Spotlight on Super’s self-concept theory
Applying Super's theory of self-concept can help your clients at different stages of their career development.
Self-concept is the core of Super’s theory
The second career theory we’ll shine our spotlight on is Donald Super’s theory of how self-concept relates to career development. Our self-concept is created by our life and work experiences, abilities and personality.
Super thought who we are changes throughout life and this influences our long-term career decisions.
He also created the concept of career development stages. He first saw them as five stages of the lifecycle. But later they were used to understand a person’s experience at any stage of their career.
Super’s five life stages:
- Growth (birth to age 14): You develop a self-concept, become aware of your future goals, or think about changing your career.
- Exploration (ages 15 to 24): You find the right career through courses, work experience and hobbies. You may develop and plan a career goal and complete relevant training.
- Establishment (ages 25 to 44): You secure a job in your chosen field and develop skills, build relationships with co-workers, and look for chances to advance your career.
- Maintenance (ages 45 to 64): You adjust and update your skills.
- Decline (ages 65 and up): You may start planning retirement, or you may be losing energy or interest in a job and getting ready to change your career.
Use Super’s theory to help clients at all stages of their careers
Clients starting a career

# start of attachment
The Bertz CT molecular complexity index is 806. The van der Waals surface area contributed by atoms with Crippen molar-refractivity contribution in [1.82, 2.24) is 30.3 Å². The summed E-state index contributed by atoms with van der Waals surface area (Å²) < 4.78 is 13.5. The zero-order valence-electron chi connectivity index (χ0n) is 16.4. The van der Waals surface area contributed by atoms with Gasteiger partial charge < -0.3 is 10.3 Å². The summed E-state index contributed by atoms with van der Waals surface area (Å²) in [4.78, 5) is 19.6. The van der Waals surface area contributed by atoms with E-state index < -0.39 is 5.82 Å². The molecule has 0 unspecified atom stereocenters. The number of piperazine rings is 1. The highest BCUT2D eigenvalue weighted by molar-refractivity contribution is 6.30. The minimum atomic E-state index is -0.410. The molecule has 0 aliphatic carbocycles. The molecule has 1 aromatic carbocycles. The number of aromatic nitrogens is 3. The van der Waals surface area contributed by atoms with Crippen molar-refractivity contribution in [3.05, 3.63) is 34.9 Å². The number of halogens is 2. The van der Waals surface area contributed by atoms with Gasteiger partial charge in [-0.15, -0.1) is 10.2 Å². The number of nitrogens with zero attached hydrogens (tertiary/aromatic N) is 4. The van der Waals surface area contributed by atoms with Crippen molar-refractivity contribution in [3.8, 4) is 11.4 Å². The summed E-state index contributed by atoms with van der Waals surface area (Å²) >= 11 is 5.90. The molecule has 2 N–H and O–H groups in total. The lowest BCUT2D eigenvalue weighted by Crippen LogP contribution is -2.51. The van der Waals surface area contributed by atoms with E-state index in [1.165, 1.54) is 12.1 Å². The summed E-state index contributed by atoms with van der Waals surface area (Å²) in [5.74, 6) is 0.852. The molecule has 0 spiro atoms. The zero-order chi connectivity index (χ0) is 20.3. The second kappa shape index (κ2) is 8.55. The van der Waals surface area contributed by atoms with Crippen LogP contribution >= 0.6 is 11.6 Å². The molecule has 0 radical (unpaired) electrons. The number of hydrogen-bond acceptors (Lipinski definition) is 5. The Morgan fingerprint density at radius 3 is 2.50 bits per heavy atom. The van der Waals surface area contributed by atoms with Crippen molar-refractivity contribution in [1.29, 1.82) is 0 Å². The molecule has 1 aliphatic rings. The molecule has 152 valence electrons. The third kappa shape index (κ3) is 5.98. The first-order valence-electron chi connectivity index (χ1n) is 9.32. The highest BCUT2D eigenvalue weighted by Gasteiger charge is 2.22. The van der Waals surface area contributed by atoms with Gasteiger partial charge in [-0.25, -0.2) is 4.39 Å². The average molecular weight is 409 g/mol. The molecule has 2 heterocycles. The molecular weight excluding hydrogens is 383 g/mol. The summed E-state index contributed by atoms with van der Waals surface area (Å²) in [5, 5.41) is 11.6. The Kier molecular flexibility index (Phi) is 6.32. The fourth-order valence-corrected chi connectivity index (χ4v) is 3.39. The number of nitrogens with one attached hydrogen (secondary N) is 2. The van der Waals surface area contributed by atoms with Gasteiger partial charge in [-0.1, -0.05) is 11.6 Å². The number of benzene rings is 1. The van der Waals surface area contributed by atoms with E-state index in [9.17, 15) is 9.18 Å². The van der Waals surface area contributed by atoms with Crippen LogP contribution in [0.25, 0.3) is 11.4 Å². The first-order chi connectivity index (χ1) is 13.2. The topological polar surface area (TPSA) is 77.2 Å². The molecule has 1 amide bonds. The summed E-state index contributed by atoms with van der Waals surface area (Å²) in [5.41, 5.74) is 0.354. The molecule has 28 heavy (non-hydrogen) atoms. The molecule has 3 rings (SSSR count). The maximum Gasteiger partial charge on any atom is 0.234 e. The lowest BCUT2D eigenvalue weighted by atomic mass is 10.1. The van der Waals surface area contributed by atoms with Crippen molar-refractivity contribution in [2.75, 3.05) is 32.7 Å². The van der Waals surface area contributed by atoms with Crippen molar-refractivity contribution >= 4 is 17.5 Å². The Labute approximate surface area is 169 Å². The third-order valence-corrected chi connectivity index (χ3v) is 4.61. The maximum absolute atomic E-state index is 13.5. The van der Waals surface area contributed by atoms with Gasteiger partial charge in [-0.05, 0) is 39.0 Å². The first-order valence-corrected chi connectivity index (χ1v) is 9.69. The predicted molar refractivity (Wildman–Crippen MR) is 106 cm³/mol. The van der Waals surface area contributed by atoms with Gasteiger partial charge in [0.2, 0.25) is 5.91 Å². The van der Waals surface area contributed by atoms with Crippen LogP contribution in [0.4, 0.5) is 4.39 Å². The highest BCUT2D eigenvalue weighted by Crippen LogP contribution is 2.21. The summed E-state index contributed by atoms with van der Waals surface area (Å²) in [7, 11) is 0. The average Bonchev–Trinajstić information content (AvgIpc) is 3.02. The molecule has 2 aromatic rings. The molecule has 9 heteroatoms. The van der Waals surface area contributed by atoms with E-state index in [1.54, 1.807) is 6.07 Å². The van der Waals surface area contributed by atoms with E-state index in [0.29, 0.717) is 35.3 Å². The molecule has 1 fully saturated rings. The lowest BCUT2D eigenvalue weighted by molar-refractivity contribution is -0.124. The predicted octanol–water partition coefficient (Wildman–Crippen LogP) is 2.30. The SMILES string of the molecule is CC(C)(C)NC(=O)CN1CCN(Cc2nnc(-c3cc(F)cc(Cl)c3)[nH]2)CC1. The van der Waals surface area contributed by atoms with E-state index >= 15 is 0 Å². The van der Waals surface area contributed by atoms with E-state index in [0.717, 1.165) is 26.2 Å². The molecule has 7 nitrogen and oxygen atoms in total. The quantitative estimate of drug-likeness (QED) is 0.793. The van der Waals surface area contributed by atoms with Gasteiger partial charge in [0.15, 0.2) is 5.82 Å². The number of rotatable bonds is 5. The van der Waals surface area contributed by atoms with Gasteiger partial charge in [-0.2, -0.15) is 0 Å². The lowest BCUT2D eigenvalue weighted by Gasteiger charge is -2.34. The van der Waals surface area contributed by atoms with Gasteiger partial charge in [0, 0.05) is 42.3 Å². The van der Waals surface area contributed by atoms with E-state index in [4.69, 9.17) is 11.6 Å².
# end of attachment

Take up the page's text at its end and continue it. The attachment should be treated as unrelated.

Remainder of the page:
You can help clients who are uncertain about their first role or want to return to work by:
- encouraging them to be curious and explore different hobbies and work experience
- helping them find information about areas of work they’re interested in
- getting them to look at training options, including bridging, free or short courses
- supporting them with their decision making
- building their confidence for interviews, for example, by showing them informational interviewing skills
- emphasising how personal skills are useful on their CV
- showing them opportunities to learn from role models, for example, through job shadowing.
Clients who need a new challenge
Encourage clients who feel stuck in their job to have a career discussion with their manager. Suggest they:
- explore options in their current workplace, such as moving into another area within the organisation
- find ways to update or broaden their skills.
Clients who want to change careers
For some clients, their self-concept may have changed to the point where they no longer feel connected to their work. You can help these clients toward a change of career by:
- helping them understand that career change is a normal part of career development
- explaining how they’re at the decline stage of Super’s cycle and returning to the beginning of the cycle
- encouraging them to explore new career ideas, identify other interests, or take courses to develop new skills.
Find out more
- Super’s theory
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- Flynn, A, ‘Super’s Theory of Career Development’, accessed August 2019, (woman.the nest.com).
- Super’s Career Development Theory’, accessed July 2019, (career.iresearchnet.com).
Updated 3 Oct 2019